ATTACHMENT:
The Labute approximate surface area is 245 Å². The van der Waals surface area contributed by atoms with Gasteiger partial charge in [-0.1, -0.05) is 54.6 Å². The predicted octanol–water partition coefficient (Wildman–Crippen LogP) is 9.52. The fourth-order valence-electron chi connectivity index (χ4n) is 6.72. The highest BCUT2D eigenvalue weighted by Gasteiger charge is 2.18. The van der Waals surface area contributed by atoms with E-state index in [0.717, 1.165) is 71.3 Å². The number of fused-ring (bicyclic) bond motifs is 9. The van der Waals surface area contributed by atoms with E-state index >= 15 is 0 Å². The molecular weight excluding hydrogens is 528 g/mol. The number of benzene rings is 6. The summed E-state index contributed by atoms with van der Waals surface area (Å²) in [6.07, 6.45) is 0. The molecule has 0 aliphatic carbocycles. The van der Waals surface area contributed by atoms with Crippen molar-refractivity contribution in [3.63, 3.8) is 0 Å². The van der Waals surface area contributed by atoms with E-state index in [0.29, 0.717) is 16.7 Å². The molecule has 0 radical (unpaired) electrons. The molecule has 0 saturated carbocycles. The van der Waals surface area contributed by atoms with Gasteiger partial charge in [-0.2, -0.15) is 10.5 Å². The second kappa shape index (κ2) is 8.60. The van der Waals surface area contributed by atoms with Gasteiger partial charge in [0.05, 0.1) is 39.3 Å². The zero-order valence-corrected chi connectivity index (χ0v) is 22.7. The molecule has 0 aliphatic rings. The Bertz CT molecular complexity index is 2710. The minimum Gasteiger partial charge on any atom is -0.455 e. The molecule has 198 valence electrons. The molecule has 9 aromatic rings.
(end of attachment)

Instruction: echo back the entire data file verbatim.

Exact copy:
The Labute approximate surface area is 245 Å². The van der Waals surface area contributed by atoms with Gasteiger partial charge in [-0.1, -0.05) is 54.6 Å². The predicted octanol–water partition coefficient (Wildman–Crippen LogP) is 9.52. The fourth-order valence-electron chi connectivity index (χ4n) is 6.72. The highest BCUT2D eigenvalue weighted by Gasteiger charge is 2.18. The van der Waals surface area contributed by atoms with E-state index in [0.717, 1.165) is 71.3 Å². The number of fused-ring (bicyclic) bond motifs is 9. The van der Waals surface area contributed by atoms with E-state index >= 15 is 0 Å². The molecular weight excluding hydrogens is 528 g/mol. The number of benzene rings is 6. The summed E-state index contributed by atoms with van der Waals surface area (Å²) in [6.07, 6.45) is 0. The molecule has 0 aliphatic carbocycles. The van der Waals surface area contributed by atoms with Crippen molar-refractivity contribution in [3.63, 3.8) is 0 Å². The van der Waals surface area contributed by atoms with E-state index in [0.29, 0.717) is 16.7 Å². The molecule has 0 radical (unpaired) electrons. The molecule has 0 saturated carbocycles. The van der Waals surface area contributed by atoms with Gasteiger partial charge in [-0.2, -0.15) is 10.5 Å². The second kappa shape index (κ2) is 8.60. The van der Waals surface area contributed by atoms with Gasteiger partial charge in [0.05, 0.1) is 39.3 Å². The zero-order valence-corrected chi connectivity index (χ0v) is 22.7. The molecule has 0 aliphatic rings. The Bertz CT molecular complexity index is 2710. The minimum Gasteiger partial charge on any atom is -0.455 e. The molecule has 198 valence electrons. The molecule has 9 aromatic rings.